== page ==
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Friday, February 23, 2018

Making a Change Requires Taking Action: Psychotherapy Can Help

Developing insight into your problems is a necessary part of psychotherapy.  But if you want to make changes in your life, you also need to take action.  In most cases, insight alone isn't enough to bring about lasting change (see my article:  Common Myths About Psychotherapy: Therapy is "All Talk and No Action" and Common Myths About Psychotherapy: Going to Therapy Means You're Weak).

Making a Change Requires Taking Action: Psychotherapy Can Help

Making a Change Can Be Challenging
There's no doubt that making a change can be difficult, especially if it's a significant change from what you've always done in the past.

People usually experience some ambivalence, even for changes that they really want to make, and this ambivalence can play out in your psychotherapy (see my article: Starting Psychotherapy: It's Not Unusual to Feel Anxious or Ambivalent).

Making a Commitment and a Plan to Change Usually Helps
Having a strong commitment to change can be helpful to overcome your ambivalence.

As opposed to having some vague idea of what to accomplish, having a plan can help you to start taking steps.  This plan doesn't have to be carved in stone.  It can be flexible enough to change with your developing sense of self, what you want, and your circumstances.  But you want to have the sense of moving forward rather than stagnating.

Overcoming Unconscious Saboteurs Within You
Progress, especially personal progress, is rarely linear.  Usually, along the way, you take two steps forward and one step backwards.

When you're ambivalent, it can be very helpful to give each part of yourself that has different feelings a "voice" to express the ambivalence--whether you do this with your psychotherapist using Ego States therapy or you do it on your own at home by writing (see my article: Having a Dialogue in Writing With the Different Parts of Yourself).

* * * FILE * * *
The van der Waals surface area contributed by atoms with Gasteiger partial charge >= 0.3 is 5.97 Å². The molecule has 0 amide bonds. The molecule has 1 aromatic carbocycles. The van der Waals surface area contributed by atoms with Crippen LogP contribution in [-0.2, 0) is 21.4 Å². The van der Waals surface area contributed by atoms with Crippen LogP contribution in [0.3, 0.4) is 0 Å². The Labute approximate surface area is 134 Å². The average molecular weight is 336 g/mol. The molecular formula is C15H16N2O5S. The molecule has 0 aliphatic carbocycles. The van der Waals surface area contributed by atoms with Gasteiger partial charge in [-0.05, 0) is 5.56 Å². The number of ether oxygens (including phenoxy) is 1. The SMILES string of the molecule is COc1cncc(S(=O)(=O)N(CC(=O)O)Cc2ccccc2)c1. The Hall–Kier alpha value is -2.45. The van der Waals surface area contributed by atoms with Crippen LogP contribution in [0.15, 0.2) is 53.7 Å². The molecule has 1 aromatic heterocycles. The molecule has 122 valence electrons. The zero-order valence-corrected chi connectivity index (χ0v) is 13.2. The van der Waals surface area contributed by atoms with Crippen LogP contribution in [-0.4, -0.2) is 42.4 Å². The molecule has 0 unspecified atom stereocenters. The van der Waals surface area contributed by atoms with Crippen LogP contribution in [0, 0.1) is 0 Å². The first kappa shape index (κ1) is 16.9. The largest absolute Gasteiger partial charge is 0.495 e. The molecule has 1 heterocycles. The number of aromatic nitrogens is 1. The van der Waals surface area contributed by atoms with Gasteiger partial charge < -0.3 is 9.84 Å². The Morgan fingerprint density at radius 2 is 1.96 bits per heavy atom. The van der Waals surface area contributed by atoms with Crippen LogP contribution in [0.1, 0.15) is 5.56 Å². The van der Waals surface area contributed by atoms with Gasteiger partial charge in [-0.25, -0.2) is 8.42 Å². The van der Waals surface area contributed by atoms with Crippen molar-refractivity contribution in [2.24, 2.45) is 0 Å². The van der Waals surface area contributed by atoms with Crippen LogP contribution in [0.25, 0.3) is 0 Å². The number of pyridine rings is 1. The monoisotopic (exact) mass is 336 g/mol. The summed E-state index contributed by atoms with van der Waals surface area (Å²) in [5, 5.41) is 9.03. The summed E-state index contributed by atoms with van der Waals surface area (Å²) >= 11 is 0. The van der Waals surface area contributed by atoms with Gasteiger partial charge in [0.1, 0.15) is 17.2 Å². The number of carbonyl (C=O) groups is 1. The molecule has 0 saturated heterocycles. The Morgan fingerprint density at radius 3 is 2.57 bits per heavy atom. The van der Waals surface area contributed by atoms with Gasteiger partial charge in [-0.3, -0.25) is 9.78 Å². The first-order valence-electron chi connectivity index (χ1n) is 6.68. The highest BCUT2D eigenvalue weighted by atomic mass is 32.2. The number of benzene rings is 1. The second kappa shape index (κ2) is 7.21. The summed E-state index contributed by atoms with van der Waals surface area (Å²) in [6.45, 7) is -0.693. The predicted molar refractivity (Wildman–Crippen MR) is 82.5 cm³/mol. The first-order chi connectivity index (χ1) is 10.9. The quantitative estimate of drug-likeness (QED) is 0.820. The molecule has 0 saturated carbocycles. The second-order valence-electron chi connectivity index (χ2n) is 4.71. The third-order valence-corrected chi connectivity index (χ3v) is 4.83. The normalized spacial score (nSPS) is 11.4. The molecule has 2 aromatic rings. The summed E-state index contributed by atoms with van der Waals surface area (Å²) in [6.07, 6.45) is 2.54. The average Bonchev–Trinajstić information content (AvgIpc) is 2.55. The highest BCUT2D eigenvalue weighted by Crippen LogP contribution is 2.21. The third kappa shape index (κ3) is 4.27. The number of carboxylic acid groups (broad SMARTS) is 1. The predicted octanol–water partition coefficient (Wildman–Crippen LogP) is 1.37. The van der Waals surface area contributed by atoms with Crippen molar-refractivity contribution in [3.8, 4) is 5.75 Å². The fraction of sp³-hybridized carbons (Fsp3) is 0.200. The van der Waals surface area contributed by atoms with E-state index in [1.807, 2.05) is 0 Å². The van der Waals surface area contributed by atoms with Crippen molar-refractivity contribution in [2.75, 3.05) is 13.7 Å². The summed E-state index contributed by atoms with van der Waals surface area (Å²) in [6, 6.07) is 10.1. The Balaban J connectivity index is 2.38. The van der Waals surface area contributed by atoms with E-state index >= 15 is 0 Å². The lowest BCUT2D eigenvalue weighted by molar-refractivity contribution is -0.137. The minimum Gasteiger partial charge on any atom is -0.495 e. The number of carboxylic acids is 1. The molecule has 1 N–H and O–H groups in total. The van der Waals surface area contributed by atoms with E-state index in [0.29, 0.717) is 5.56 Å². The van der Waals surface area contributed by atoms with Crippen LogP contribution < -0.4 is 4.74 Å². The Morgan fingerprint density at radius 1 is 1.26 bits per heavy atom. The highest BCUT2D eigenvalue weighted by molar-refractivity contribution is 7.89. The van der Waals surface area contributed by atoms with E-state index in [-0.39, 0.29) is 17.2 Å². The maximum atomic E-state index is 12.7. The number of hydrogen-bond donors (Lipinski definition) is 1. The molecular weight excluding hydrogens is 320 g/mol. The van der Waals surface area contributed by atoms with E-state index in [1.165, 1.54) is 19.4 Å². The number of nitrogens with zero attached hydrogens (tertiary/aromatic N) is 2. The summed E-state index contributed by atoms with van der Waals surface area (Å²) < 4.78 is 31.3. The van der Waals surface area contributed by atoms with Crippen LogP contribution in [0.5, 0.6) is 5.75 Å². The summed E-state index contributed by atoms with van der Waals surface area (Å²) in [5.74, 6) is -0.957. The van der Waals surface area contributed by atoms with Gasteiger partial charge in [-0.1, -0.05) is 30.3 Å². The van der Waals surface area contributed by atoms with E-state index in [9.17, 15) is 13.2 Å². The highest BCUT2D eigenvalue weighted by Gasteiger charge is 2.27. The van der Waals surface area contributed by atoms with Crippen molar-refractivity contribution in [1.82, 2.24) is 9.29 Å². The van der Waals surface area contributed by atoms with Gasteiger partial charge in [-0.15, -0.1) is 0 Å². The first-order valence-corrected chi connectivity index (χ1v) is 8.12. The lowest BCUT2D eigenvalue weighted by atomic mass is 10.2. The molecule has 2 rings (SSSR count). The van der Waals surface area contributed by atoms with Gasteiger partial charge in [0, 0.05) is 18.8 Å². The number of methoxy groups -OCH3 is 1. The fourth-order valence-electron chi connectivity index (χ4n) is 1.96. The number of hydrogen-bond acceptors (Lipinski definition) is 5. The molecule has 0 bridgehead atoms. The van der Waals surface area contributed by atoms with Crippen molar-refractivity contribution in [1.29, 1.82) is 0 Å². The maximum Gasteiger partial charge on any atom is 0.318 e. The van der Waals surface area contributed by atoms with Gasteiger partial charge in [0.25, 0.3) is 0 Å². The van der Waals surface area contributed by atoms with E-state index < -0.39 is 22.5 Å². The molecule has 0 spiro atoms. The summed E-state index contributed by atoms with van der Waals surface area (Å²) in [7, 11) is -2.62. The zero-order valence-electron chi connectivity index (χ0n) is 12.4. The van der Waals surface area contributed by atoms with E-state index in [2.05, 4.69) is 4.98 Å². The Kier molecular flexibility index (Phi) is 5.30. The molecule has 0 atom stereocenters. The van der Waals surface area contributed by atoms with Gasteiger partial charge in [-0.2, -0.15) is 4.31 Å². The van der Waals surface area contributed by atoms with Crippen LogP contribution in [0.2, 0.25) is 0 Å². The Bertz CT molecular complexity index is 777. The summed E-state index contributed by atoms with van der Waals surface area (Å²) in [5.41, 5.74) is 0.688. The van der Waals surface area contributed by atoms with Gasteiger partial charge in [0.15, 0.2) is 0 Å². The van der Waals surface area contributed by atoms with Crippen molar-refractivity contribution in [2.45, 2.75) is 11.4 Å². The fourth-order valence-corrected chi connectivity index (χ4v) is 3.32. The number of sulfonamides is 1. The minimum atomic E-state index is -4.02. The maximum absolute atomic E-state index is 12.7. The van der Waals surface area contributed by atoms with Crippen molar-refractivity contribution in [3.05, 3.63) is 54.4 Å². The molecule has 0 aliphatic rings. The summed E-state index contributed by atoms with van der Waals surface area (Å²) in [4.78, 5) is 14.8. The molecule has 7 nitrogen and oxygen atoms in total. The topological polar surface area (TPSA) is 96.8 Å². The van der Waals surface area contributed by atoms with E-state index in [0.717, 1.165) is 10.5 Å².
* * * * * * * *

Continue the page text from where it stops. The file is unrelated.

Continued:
There might be unconscious parts of yourself that are sabotaging your progress.  For instance, there might be a part of you that feels, "You don't deserve to change" or "You don't deserve to have anything good in your life."

These unconscious parts can act as internal saboteurs and get in your way.

Once you've discovered the part or parts of yourself that are holding you back, you can address those parts to find out why they're afraid of making the change.  Then, you can find out from them what they need to feel reassured--whether it involves taking small incremental steps to accomplish your goals or taking care of that part of you, which might be traumatized, in therapy.

This is obviously easier if you're in therapy with a psychotherapist who does Ego States therapy,  some form of parts work therapy or a technique called the Affect Bridge in clinical hypnosis.

Until that unconscious part of you is discovered and addressed, you might keep looping around your goal without understanding what's getting in your way.

Who or What is Holding You Back From Making Changes?  
Aside from your ambivalence or unconscious internal saboteurs, another problem that could be holding you back is if you're working with a psychotherapist who believes that making a change, any kind of change, takes a very long time (see my article: Common Myths About Psychotherapy: Therapy Takes a Long Time).